The hearing will be held in room C600 Michael A. Bilandic Building 160 N. LaSalle St., Chicago.


We understand all 5 of these arbitrators were supported by the Illinois Chamber through the IWCC Advisory Board within the last year. We are also advised IL Labor and petitioner attorney representatives to the IL WC Advisory Board also supported these appointments. I encourage my readers to send someone to this odd hearing in support of these Arbitrators. Please also send me your best thoughts and I will print them with or without attribution to you.


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Synopsis: Two new IL WC reform bills of interest to my readers were introduced into the IL legislature before the deadline.


Editor’s comment:


1.      HB 5240 This is an effort from the WC gurus at the Illinois State Chamber of Commerce that amends the IL Workers' Compensation Act to require a recipient of some pain management medications to sign a written agreement with the prescribing physician agreeing to comply with the conditions of the prescription.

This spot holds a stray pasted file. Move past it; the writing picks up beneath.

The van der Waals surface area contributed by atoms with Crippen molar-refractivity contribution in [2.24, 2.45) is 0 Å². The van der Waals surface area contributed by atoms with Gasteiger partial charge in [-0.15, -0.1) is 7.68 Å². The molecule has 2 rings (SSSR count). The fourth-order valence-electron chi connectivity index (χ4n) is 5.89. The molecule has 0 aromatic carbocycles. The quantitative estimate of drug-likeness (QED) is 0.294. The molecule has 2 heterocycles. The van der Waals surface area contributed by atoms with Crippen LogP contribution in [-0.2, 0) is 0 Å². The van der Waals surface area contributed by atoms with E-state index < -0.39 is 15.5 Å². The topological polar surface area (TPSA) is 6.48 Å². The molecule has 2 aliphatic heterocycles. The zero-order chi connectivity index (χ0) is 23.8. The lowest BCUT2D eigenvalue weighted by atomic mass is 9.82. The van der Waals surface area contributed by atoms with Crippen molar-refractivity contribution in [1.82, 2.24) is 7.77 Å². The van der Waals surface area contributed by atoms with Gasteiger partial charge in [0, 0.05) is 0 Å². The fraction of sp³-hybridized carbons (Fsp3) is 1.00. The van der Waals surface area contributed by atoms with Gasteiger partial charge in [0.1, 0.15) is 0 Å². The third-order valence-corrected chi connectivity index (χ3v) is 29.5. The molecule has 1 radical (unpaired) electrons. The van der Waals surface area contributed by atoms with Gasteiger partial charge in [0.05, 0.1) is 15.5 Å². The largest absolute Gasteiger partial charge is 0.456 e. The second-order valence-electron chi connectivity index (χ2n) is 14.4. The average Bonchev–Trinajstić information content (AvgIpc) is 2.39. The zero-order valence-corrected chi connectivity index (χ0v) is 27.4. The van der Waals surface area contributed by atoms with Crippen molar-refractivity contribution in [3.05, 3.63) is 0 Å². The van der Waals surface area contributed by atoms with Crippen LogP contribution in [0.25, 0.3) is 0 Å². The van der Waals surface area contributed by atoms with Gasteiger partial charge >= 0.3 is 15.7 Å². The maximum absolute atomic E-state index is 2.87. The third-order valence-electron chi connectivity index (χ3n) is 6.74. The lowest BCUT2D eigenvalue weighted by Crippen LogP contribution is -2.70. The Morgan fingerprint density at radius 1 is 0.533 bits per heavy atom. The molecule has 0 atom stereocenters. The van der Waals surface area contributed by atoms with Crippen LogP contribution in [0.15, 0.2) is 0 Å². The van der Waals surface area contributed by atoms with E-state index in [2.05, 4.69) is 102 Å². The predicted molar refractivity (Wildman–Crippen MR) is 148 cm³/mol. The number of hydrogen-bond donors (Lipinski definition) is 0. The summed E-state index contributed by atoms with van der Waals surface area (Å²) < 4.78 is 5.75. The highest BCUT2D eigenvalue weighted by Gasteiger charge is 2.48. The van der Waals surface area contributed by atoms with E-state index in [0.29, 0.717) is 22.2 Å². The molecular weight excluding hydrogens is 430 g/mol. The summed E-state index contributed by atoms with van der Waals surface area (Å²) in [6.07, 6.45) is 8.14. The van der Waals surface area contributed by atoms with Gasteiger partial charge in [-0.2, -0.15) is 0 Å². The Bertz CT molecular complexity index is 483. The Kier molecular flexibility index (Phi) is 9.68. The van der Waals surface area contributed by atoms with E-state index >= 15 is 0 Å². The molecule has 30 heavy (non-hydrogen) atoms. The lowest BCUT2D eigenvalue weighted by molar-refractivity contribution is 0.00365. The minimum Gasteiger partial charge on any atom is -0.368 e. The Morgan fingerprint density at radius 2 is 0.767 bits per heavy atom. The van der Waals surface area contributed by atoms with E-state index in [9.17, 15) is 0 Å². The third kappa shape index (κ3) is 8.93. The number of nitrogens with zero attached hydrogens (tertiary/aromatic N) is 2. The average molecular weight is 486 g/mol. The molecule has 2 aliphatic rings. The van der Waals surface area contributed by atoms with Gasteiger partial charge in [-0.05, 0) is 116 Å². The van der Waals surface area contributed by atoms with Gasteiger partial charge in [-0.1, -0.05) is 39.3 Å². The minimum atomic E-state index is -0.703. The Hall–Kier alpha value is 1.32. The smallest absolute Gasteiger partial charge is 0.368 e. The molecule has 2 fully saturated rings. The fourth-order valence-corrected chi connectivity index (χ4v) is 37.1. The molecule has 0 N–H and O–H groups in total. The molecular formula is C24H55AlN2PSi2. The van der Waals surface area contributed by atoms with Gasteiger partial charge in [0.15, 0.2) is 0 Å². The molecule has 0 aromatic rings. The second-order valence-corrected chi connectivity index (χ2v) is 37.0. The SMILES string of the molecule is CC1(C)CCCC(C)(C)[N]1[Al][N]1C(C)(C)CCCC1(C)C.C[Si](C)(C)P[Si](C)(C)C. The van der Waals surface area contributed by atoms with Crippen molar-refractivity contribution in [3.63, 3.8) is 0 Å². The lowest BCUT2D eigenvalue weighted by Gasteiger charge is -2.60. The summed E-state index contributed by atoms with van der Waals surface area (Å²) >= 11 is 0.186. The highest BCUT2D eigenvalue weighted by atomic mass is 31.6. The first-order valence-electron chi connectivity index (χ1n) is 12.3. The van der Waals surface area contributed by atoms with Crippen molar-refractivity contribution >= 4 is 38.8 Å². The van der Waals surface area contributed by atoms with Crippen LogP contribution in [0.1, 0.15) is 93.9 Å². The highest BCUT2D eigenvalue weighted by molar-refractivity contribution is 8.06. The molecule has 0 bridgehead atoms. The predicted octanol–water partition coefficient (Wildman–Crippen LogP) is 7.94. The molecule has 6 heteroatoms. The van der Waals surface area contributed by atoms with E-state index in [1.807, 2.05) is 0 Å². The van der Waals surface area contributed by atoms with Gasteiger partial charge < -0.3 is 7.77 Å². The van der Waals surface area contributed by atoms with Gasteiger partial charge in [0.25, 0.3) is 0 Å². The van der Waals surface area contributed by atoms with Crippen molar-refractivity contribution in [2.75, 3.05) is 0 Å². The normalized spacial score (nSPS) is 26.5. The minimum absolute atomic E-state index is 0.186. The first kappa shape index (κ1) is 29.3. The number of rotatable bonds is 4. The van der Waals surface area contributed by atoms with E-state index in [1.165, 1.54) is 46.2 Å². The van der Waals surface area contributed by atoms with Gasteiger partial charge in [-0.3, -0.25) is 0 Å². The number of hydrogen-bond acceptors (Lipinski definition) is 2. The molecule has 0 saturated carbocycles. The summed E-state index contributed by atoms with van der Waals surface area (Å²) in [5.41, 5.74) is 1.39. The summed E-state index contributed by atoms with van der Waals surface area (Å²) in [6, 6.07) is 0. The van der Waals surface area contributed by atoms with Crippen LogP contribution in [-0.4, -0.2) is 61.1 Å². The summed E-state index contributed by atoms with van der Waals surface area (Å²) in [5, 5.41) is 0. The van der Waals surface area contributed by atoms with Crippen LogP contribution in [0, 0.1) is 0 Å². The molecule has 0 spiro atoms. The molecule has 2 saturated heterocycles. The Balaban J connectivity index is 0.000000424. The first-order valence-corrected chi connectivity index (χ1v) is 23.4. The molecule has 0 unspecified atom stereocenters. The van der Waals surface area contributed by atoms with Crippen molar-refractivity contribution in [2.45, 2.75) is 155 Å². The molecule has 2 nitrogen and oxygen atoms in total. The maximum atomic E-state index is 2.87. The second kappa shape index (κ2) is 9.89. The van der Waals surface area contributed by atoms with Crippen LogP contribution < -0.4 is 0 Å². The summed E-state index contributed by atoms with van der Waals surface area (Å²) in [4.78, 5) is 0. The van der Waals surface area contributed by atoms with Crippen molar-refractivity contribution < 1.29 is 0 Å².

The bill also prohibits additional prescriptions while the recipient is noncompliant. This bill limits the applicability of the lack of pain management as a consideration in awarding IL WC benefits. The bill also provides for the disclosure of violations of the agreement upon request by the employer. Finally, the bill requires the prescribing physician to file quarterly reports to obtain payment. I support most of the legislative efforts of the IL State Chamber of Commerce and I strongly support this one. I believe it is now in a Rules Committee.


2.      The other WC “reform” bill is HB 5354. It appears to be supported by the IL State Chamber but not by me. I feel it is an effort to make changes to allow the Republicans to claim it will magically bring IL WC costs down. It is possible it may make some costs and coverages go up.